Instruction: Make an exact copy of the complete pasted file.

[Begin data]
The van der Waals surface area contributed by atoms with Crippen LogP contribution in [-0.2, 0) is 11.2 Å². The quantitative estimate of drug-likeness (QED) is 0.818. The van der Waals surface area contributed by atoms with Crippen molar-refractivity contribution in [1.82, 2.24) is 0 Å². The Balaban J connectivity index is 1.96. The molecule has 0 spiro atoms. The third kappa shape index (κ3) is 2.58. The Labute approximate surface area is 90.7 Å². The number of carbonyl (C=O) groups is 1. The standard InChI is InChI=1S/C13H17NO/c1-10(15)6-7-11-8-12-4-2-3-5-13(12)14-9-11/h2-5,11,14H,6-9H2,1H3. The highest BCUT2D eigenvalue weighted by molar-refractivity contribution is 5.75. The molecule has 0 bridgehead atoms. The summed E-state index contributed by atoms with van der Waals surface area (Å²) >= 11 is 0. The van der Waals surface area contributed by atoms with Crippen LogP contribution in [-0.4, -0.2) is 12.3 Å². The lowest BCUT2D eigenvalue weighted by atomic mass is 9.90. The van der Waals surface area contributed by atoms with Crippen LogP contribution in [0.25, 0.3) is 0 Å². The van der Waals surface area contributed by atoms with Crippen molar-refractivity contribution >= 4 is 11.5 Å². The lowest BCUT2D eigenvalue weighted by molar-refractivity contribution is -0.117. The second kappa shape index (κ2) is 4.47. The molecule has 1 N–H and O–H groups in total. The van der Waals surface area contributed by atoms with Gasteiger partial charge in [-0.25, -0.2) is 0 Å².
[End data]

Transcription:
The van der Waals surface area contributed by atoms with Crippen LogP contribution in [-0.2, 0) is 11.2 Å². The quantitative estimate of drug-likeness (QED) is 0.818. The van der Waals surface area contributed by atoms with Crippen molar-refractivity contribution in [1.82, 2.24) is 0 Å². The Balaban J connectivity index is 1.96. The molecule has 0 spiro atoms. The third kappa shape index (κ3) is 2.58. The Labute approximate surface area is 90.7 Å². The number of carbonyl (C=O) groups is 1. The standard InChI is InChI=1S/C13H17NO/c1-10(15)6-7-11-8-12-4-2-3-5-13(12)14-9-11/h2-5,11,14H,6-9H2,1H3. The highest BCUT2D eigenvalue weighted by molar-refractivity contribution is 5.75. The molecule has 0 bridgehead atoms. The summed E-state index contributed by atoms with van der Waals surface area (Å²) >= 11 is 0. The van der Waals surface area contributed by atoms with Crippen LogP contribution in [-0.4, -0.2) is 12.3 Å². The lowest BCUT2D eigenvalue weighted by atomic mass is 9.90. The van der Waals surface area contributed by atoms with Crippen LogP contribution in [0.25, 0.3) is 0 Å². The van der Waals surface area contributed by atoms with Crippen molar-refractivity contribution >= 4 is 11.5 Å². The lowest BCUT2D eigenvalue weighted by molar-refractivity contribution is -0.117. The second kappa shape index (κ2) is 4.47. The molecule has 1 N–H and O–H groups in total. The van der Waals surface area contributed by atoms with Gasteiger partial charge in [-0.25, -0.2) is 0 Å².